A day after President Susilo Bambang Yudhoyono warned of the “serious threat” from Islamic extremism, his chief security minister played down the issue as nothing to worry about.
Djoko Suyanto, the coordinating minister for political, legal and security affairs, said on Friday that the resurgence of the Indonesian Islamic State (NII) movement was not large enough to pose a significant threat.
“It’s not true that we’re weak,” he said. “I’m saying that in the national context, we shouldn’t worry about the movement. We only need to raise our awareness.”
He added, “We need to see if the movement is massive enough to get power on the national scale, which it doesn’t have yet.”
Recent revelations that the spate of book bombs sent to prominent figures last month were masterminded by NII proponents, who champion the establishment of an Islamic caliphate in the country, have shined a light on the movement, which has reportedly been recruiting members undetected by the authorities for 19 years.
The group is also believed to have been behind the foiled Good Friday plot to bomb a church, gas pipeline and military arsenal in Serpong, Tangerang.
On Thursday, Yudhoyono acknowledged the creeping radicalization in the country, calling it “a continuous and serious threat in terrorism and in horizontal violence.”
He called on all Indonesians to help stamp out extremism in their communities, and not just rely on the police to do the job.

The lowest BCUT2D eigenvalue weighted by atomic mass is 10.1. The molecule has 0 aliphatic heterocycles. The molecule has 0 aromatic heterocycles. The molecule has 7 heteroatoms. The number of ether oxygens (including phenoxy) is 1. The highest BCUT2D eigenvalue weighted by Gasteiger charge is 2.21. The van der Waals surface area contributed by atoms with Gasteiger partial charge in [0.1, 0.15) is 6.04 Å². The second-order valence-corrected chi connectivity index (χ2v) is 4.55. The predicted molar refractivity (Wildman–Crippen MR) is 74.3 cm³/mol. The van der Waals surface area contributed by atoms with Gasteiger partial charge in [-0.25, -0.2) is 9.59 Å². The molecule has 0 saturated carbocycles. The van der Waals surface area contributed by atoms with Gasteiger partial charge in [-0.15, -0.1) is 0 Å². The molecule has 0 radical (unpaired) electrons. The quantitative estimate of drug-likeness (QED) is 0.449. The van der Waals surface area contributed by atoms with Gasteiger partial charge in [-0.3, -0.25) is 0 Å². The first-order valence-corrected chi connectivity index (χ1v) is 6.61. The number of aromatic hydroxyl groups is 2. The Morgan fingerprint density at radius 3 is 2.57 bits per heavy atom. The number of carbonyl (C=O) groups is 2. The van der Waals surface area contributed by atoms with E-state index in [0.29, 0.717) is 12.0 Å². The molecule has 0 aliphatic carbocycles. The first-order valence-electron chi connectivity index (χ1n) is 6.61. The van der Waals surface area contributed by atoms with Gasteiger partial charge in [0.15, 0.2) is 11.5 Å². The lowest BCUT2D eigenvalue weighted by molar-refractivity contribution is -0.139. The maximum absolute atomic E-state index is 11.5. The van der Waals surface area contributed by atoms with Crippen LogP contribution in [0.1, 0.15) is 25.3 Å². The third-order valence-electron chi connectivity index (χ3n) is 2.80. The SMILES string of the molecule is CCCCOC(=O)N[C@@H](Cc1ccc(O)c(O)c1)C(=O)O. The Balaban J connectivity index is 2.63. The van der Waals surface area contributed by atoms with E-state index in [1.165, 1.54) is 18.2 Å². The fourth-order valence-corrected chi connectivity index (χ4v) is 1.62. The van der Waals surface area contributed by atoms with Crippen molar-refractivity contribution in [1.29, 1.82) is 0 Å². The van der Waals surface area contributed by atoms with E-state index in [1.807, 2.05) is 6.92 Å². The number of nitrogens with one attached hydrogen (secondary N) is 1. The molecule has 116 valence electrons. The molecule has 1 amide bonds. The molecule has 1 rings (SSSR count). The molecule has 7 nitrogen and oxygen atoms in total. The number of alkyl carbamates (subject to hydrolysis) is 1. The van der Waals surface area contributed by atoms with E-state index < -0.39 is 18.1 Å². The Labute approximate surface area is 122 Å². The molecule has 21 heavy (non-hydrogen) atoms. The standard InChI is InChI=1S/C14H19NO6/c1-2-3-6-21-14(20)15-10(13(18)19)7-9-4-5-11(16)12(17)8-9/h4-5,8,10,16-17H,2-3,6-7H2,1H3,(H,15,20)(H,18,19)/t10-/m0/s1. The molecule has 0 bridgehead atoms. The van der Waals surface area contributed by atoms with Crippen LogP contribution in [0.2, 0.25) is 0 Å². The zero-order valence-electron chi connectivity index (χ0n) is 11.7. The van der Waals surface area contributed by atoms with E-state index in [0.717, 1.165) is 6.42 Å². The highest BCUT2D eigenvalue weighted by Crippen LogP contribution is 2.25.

However, Din Syamsuddin, chairman of Muhammadiyah, the country’s second-largest Islamic organization, accused the government of ignoring and even exploiting the growing NII movement.
“The NII is actually an old issue that’s been around for more than 20 years, or more than 60 if you want to link it to DI [Darul Islam, an extremist movement],” he said.
“But even though it has claimed so many lives, the government has taken no serious action to address it.”
He claimed the government was using the NII for political gain. “The government actually supports this kind of movement and uses it as a political commodity, which serves to discredit Muslims,” he said.
Tubagus Hasanuddin, a legislator from the opposition Indonesian Democratic Party of Struggle (PDI-P) who sits on House of Representatives Commission I, overseeing security affairs, said that lax government oversight had allowed the NII’s numbers to swell to 160,000 nationwide.
“It’s growth has been quite fast because although the government has known about the NII for several years, it has continued to give it room [to grow],” he said.
Sidney Jones, a terrorism expert from the International Crisis Group, said there were several variants of the NII across the country, each with different objectives.
“The NII KW9, for instance, which is led by Panji Gumilang, also known as Abu Toto, doesn’t carry out terrorism,” she said.
“It carries out fraud to get funding. So it always targets university students as a source of funding.”
Pepi Fernando, the suspected mastermind behind the Good Friday and book bomb plots, was himself believed to have been recruited on campus. He also claimed he learned to build the explosives on the Internet.
On Friday, Tifatul Sembiring, the communications and information technology minister, announced his office would block all Web sites promoting terrorism, but not those teaching bomb-making.
“If they are, by nature, spreading hate, agitating [people], those we will close down. There is a [legal] basis for that,” he said.
“But if it is something scientific, we do not have any basis to close it down. What is forbidden is bombing people, but the making of those weapons is general knowledge.”